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Queer Eye’s Jonathan Van Ness on Gay of Thrones, Hair Care, and Self-Love

“I’m so obsessed with the length of your hair,” Jonathan Van Ness says to me when I meet him for coffee one morning in January. “Not that I care about trends, but chin to collarbone, in general, I just feel like continues to be a force to be reckoned with.” In person, the 30-year-old hairstylist is true to his brand, with his own signature long locks tied back while sporting a glistening beard. His sentences only get faster once he gets them going, and he moves quickly between emotions, where humor can dip into pathos. It’s all familiar and part of the Jonathan Van Ness experience if you’ve been watching him since the days of Gay of Thrones, the Funny or Die video series where he recaps each Game of Thrones episode with a client seated in his styling chair. Now, he’s the breakout star of Netflix’s Queer Eye reboot as the groomer serving tips and shedding tears as part of the new Fab Five. I spoke with Van Ness about what he hopes for from the final season of Game of Thrones, the controversial cop-car episode of Queer Eye, the pressures of looking a certain way as a gay man, and the recent loss of his grandfather.

Where are your dragons?
You know what? Honestly, I really think I have some, because look at me! I booked something!

Are you going to do the final season of Gay of Thrones?
Yeah, for sure. They said that it’s not coming back until 2019, so I think we’ll have to wait, but my whole theory got turned on its head this last year with Game of Thrones. In my little basic brain, I thought for sure Brienne was going to ward the dragons away. That is not going to be the road that it takes, obviously.

Who do you want to see on the Iron Throne?
I really, really, really love Khaleesi, but I also wouldn’t mind, like, Lena Dunham coming back and just really killing it, you know what I mean? [Ed. note: Van Ness has nicknames for each GOT character. “Lena Dunham” is Yara Greyjoy.] It would be so unexpected right now because she’s so beat down, and I just really love a survivor story. And I feel like Christina [Daenerys] might be too obvious for George, you know, because we just love her so much.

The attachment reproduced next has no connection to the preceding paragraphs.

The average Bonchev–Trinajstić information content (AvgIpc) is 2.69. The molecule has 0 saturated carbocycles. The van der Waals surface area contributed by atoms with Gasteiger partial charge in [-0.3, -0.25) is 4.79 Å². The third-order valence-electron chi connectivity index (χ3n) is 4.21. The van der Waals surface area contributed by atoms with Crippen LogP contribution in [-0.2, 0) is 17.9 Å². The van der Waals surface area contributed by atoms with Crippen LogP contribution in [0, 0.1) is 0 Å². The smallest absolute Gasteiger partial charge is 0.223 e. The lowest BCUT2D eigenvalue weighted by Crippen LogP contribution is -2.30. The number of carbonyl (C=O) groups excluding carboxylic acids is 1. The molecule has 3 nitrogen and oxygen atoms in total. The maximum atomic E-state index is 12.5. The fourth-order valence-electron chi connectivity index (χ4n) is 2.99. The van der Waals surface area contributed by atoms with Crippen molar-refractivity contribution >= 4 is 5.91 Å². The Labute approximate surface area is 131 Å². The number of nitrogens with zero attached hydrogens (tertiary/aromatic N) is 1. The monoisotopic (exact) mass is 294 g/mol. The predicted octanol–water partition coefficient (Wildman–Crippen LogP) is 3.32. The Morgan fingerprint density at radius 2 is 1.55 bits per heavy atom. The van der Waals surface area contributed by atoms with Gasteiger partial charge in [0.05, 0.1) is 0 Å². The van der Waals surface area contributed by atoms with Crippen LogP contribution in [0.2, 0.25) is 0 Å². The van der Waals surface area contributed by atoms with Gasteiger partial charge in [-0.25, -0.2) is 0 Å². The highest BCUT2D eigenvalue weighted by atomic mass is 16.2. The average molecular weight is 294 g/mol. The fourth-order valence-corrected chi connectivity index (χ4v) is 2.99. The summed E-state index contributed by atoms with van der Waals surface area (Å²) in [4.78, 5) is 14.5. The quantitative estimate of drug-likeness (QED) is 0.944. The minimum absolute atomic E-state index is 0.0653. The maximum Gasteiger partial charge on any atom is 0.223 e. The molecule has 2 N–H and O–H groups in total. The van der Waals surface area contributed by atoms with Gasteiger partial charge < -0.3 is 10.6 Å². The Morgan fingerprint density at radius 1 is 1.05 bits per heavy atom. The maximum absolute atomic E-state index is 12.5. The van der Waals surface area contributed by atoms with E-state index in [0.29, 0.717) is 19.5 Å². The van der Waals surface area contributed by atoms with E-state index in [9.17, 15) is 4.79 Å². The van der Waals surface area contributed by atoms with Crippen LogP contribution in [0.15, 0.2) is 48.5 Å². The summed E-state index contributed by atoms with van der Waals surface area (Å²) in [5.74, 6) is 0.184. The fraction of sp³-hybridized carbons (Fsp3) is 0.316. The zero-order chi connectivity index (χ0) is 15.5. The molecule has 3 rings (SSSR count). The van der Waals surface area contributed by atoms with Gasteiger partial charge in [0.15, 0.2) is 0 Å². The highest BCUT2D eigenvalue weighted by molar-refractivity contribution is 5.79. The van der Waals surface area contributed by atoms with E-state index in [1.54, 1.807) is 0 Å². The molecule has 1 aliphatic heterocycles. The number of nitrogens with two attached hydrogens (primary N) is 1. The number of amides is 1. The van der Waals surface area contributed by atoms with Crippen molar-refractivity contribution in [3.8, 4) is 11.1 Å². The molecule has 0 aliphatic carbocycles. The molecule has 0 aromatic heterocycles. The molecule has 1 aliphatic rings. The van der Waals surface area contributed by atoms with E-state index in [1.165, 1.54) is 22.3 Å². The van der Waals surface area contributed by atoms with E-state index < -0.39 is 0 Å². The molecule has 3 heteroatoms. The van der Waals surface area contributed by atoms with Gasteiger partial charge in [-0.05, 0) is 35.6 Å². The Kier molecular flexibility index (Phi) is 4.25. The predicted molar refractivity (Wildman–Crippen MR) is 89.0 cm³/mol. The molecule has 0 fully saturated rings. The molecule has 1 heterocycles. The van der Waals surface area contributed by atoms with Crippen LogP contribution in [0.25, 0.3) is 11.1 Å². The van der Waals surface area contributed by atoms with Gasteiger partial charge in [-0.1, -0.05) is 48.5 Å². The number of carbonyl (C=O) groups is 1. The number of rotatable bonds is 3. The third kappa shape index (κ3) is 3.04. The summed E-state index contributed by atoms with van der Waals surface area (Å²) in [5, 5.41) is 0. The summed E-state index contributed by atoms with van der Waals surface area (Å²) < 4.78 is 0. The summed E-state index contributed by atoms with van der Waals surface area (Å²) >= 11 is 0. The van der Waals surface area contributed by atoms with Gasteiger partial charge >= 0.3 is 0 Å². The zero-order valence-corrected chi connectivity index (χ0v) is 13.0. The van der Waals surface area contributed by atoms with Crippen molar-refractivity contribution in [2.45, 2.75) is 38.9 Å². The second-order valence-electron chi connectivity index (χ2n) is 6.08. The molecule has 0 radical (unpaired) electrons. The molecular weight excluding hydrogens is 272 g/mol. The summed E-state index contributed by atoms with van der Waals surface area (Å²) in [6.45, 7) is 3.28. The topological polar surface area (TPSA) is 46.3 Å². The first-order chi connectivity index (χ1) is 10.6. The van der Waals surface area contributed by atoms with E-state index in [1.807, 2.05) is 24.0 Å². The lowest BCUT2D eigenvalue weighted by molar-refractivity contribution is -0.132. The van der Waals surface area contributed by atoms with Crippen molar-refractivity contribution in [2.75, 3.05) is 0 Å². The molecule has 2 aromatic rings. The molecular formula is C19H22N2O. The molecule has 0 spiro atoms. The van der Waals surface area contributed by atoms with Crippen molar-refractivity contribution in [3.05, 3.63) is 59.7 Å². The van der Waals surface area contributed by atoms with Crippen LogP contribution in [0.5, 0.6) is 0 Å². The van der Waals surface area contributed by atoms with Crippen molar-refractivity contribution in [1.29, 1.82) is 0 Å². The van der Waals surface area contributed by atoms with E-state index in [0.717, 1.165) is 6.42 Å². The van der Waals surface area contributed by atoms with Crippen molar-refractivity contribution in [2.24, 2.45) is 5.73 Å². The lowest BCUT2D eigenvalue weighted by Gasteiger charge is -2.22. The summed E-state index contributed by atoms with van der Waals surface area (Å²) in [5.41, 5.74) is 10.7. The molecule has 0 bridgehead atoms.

[Laughs.]
And also when you think about what happened to the Starks, wouldn’t that just be so befitting to spend all this time thinking that it’s all about Jon and Christina but really it wasn’t, it was Lena Dunham the whole time.

Is there anyone you want to see die?
I just am ready to see Baby Kristen [referring to Kristen Stewart, a.k.a. Arya] continue to work her way down her Kill Bill list. Obviously, Lord Frey just felt so right, and I’m ready for her to just take fucking Cersei down. Even though I do have this soft spot for how nasty she and Brother D [Jamie] are, I really do — just because it’s so crazy — but I do think I’m ready to see blonde Cher [Cersei, pre-shame] atone for her sins.

Do you feel like the show got bad?
Oh my God, oh my God, this is like journalism! I would say that it’s not that it got bad, it’s just that it’s different, because you can just tell that George wasn’t writing the episodes this time because he has to focus on the book. Having Jon arrive to the island so quickly, things like that never used to happen. It used to take all season, but I think we’ve got to get somewhere now because there’s only six hours left.

How did you get on Queer Eye? Did you do an audition?
It started off with just a meeting, and I was like, “This is never gonna happen.” Even though I’m a hairdresser and I love doing hair, I feel like I don’t look like a groomer. When I think of how a groomer would look in relation to the first version of Queer Eye, I feel like I don’t fit in that box.

You mean Kyan?
Yeah. I love him, but, you know, my aesthetic is soft lines and I have really long hair. If you have body hair, I’m like, “Have your body hair. Have it sticking up the top of your shirt.” I’m really about body positivity and self-love, and I will definitely push the boundary with a pink midriff-baring top. So I just feel like I didn’t look necessarily like what a classic groomer looks like, so I didn’t think that I would get it. But I really wanted to be involved in it because Queer Eye was just something I loved so much.

Did you watch it?
Oh my God, yeah. I’m from a really little town called Quincy, five hours southwest of Chicago. That and Queer As Folk and Will and Grace was all of my queer content. So Queer As Folk was really important, and actually — IRL true story — Kyan was literally my first crush, because I feel like he was the sex symbol of the first Fab Five for sure.

Sure, sure.
I was just dying for a topless scene. I was like, please. Because all else we had was like Bowflex commercials. You know, we were so starved back then.

Now we’re inundated.
Inundated. And it’s like covering up is sexy. It’s all about the opposite now. Less is more.

Do you feel pressure looking a certain way as a gay man?